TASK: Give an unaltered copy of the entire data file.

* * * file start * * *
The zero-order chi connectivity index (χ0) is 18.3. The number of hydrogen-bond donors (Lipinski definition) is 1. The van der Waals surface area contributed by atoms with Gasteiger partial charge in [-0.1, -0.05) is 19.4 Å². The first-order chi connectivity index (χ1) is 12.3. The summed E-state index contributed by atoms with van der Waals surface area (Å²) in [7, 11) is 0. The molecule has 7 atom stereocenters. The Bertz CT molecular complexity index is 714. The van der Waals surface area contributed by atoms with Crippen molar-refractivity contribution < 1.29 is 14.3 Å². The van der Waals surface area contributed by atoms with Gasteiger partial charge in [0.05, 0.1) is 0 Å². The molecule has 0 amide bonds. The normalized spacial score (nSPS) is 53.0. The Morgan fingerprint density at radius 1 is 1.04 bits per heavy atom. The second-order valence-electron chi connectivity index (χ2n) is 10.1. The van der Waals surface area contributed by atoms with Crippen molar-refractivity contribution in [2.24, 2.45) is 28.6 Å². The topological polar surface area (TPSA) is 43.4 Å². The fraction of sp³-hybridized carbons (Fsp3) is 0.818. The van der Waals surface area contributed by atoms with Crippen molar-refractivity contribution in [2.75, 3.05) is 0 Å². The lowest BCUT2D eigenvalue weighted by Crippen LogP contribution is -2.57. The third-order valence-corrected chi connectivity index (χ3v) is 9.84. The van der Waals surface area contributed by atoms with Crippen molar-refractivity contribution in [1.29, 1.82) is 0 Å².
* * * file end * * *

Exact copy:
The zero-order chi connectivity index (χ0) is 18.3. The number of hydrogen-bond donors (Lipinski definition) is 1. The van der Waals surface area contributed by atoms with Gasteiger partial charge in [-0.1, -0.05) is 19.4 Å². The first-order chi connectivity index (χ1) is 12.3. The summed E-state index contributed by atoms with van der Waals surface area (Å²) in [7, 11) is 0. The molecule has 7 atom stereocenters. The Bertz CT molecular complexity index is 714. The van der Waals surface area contributed by atoms with Crippen molar-refractivity contribution < 1.29 is 14.3 Å². The van der Waals surface area contributed by atoms with Gasteiger partial charge in [0.05, 0.1) is 0 Å². The molecule has 0 amide bonds. The normalized spacial score (nSPS) is 53.0. The Morgan fingerprint density at radius 1 is 1.04 bits per heavy atom. The second-order valence-electron chi connectivity index (χ2n) is 10.1. The van der Waals surface area contributed by atoms with Crippen molar-refractivity contribution in [2.24, 2.45) is 28.6 Å². The topological polar surface area (TPSA) is 43.4 Å². The fraction of sp³-hybridized carbons (Fsp3) is 0.818. The van der Waals surface area contributed by atoms with Crippen molar-refractivity contribution in [2.75, 3.05) is 0 Å². The lowest BCUT2D eigenvalue weighted by Crippen LogP contribution is -2.57. The third-order valence-corrected chi connectivity index (χ3v) is 9.84. The van der Waals surface area contributed by atoms with Crippen molar-refractivity contribution in [1.29, 1.82) is 0 Å².